Open Badges: Recognising Informal Learning
While the recognition of formal learning rests on the extensive paraphernalia of grades, exams, diplomas and certificates, are those instruments fit for the recognition, validation and accreditation (RVA) of informal learning? Does the recognition of informal learning mean formal recognition of informal learning, or is there a space for developing something akin to the informal recognition of informal learning? What policies, strategies, practices, supporting infrastructures and technologies could make informal recognition possible and valuable? How to best combine the formal and informal recognition of learning to support lifelong learning?
The nascent of Open Badges
In 2011, to address the challenges associated to the recognition of informal learning, Mozilla and the MacArthur Foundation launched the Open Badges project. The objective was to provide a simple object, a digital badge, that could be used by anybody to claim the recognition of learning achievements and get accredited for it. Beyond learning achievements, Open Badges can be used to recognise many different things like affiliations, attendance and contribution to an event, acquisition of competencies and more.
One of the great beauties of an Open Badge is its simplicity: it is a picture into which are embedded a set of (meta)data, in particular:
- who the recipient of that badge is
- who the issuer of that badge is
- what the criteria for earning that badge are
- what the supporting evidence matching the criteria is
- who the endorsers of the badge are—endorsement is a means to increase one’s reputation
The combination of those metadata constitutes a verifiable claim, i.e. something that can be claimed by the recipient of a badge and its authenticity/integrity verified by all those viewing that badge:
It is not possible to modify the original content of a badge (but it is possible to add more to it, like endorsements or supplementary evidence).
A badge belongs to the recipient and cannot be transferred (or stollen!) to (by) someone else—changing the recipient of a badge would violate its integrity and the badge would be declared invalid upon verification.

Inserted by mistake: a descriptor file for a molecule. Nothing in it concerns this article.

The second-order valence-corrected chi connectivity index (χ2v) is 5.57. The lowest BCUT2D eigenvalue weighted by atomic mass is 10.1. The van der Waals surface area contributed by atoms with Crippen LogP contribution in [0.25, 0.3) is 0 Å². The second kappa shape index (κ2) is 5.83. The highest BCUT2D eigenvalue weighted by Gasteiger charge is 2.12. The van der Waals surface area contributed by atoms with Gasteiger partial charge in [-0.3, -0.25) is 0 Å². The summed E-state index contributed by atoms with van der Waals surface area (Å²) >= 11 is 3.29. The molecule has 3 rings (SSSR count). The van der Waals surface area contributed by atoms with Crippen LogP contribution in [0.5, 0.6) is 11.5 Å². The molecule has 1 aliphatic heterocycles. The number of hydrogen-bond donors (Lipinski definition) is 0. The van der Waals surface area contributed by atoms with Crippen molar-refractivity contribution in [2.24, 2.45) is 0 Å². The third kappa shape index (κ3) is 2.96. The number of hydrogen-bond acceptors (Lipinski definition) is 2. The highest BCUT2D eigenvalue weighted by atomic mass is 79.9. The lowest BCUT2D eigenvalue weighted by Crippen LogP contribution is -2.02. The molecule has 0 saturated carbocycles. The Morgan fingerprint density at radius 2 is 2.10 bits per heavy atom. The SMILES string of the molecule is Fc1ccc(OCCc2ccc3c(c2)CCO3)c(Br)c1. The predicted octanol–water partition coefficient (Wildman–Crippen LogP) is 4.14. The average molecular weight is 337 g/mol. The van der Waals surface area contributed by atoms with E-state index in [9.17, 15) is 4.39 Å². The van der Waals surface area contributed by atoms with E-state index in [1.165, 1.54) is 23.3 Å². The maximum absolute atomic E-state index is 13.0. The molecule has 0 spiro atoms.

Conversely, it is not possible to pretend having earned a badge from a certain issuer if the real issuer has not issued that badge — to do so, the counterfeiter would have to know a secret (private key) only known to the issuer.
The structure of an Open Badge and the way it is issued and verified is described in an open standard designed and regularly improved by the community of Open Badge practitioners — the 2.0 version was published early 2017.
Another way to understand Open badges is to think of them as trust statements: I (the issuer) trust you (the recipient) to do this (the criteria) as you provided sufficient evidence. Open Badges can be interpreted as the elementary links of trust networks—local and global. This trust relationship is particularly important to consider when designing systems supporting the informal recognition of informal learning.
As Open Badges are picture files, they are easy to create, store, share and display. Once delivered, Open Badges are 100% under the control of their recipients who can choose what to do with them. Services like the Open Badge Passport help badge recipients to organise them into meaningful portfolios, collect endorsements and access a range of services.
The contribution of Open Badges to rethinking learning recognition
When addressing the issue of recognition of informal learning, what is generally explored is the formal recognition of informal learning: under which conditions official authorities recognise informal learning, so it could be further recognised by other stakeholders like potential employers or clients (for the self-employed). Yet, informal recognition of informal learning exists, for example when a technician is promoted engineer by an employer, but this recognition tends to remain local. Open Badges are changing that by providing the opportunity to make local recognition global.
The contribution of Open Badges to the recognition of learning is the provision of a unified instrument supporting: